Now that I’ve reached a little slow point in my writing schedule, I’ve been able to use that time to read a little more.
One of my most recent reads was Wraithkin, a military sci-fi novel by Jason Cordova and the first book in his ongoing Kin Wars Saga. The book starts out on the slow side, but the action and drama both ramp up steadily before ending in a satisfying bang.
Well, numerous bangs, because this is mil sci-fi after all.
One of the things Cordova gets right is how much misfortune he heaps onto his main character, Gabriel Espinoza. Gabriel (who is given the hilarious nickname of “Omelet” during what is essentially space trooper boot camp) is the kind of person the universe will kick in the groin when he least expects it, and then kick him again while he’s down just for the chuckles. Repeatedly. Seriously, the poor guy is put through more than enough to break lesser men. But he’s someone who can take it, who will rise to face any challenge head on no matter how daunting or demoralizing, and that makes him a great character to follow and root for.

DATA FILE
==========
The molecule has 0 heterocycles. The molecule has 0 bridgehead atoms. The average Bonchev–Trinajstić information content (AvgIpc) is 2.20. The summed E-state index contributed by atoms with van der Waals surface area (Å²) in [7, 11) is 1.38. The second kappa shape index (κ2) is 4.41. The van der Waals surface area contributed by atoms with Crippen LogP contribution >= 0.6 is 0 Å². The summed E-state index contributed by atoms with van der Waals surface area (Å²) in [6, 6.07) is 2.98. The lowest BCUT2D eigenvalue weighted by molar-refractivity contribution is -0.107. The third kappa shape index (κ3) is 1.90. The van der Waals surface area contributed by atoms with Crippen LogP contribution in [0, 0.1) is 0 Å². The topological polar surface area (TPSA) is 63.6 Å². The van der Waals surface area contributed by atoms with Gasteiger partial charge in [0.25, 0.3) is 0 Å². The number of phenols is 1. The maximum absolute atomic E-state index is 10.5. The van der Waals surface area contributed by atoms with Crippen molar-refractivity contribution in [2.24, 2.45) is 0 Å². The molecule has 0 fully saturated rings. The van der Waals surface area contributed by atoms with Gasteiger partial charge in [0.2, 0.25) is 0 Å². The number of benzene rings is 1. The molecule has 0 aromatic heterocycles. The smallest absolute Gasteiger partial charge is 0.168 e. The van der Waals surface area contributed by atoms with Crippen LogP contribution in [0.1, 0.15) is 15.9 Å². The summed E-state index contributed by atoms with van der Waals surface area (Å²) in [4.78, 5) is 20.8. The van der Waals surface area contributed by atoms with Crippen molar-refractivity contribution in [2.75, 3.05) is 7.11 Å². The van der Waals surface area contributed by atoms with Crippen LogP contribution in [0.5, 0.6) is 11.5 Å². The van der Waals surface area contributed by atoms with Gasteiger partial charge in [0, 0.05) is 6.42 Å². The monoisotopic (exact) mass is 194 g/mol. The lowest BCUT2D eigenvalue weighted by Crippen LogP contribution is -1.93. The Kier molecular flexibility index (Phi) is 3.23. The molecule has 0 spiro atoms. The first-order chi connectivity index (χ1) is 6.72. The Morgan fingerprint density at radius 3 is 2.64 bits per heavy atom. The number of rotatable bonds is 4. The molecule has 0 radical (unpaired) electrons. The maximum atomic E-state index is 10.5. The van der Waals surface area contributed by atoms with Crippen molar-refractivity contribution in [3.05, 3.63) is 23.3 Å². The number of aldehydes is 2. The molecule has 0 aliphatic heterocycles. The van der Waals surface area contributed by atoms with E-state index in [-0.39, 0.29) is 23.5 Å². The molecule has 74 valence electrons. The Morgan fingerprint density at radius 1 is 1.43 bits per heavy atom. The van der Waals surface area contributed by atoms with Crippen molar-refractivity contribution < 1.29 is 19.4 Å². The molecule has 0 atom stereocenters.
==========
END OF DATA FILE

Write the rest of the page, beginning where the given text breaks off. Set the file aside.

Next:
When interstellar war hits close to home, Gabriel enlists to join the Wraiths, an elite group of power-armored soldiers who do not mess around! That much is made clear when one Wraith recruit mouths off to their drill sergeant, and the sergeant kills the cadet by breaking his neck! Yikes! And then, because Gabriel is the misery magnet that he is, he’s given the task of carting the trash (a.k.a. the body of his fellow recruit) to the incinerator.
The novel does have a few rough edges. There’s the previously mentioned slow buildup at the beginning, and a few uneven patches in the prose. Wraithkin is one of Cordova’s earlier works, and I think it shows here and there, but that said, his strong instincts as a storyteller shine through the minor bumps in the novel’s execution, successfully pulling me into the story and investing me in Gabriel’s fate.
Speaking of which, Gabriel gets knocked down, both physically and emotionally, and the good guys don’t always win. Don’t go into this novel expecting sunshine and rainbows at the end of the road, but if you like your military sci-fi grim, gritty, and intense, then I think you’ll enjoy your time with Wraithkin. I did.
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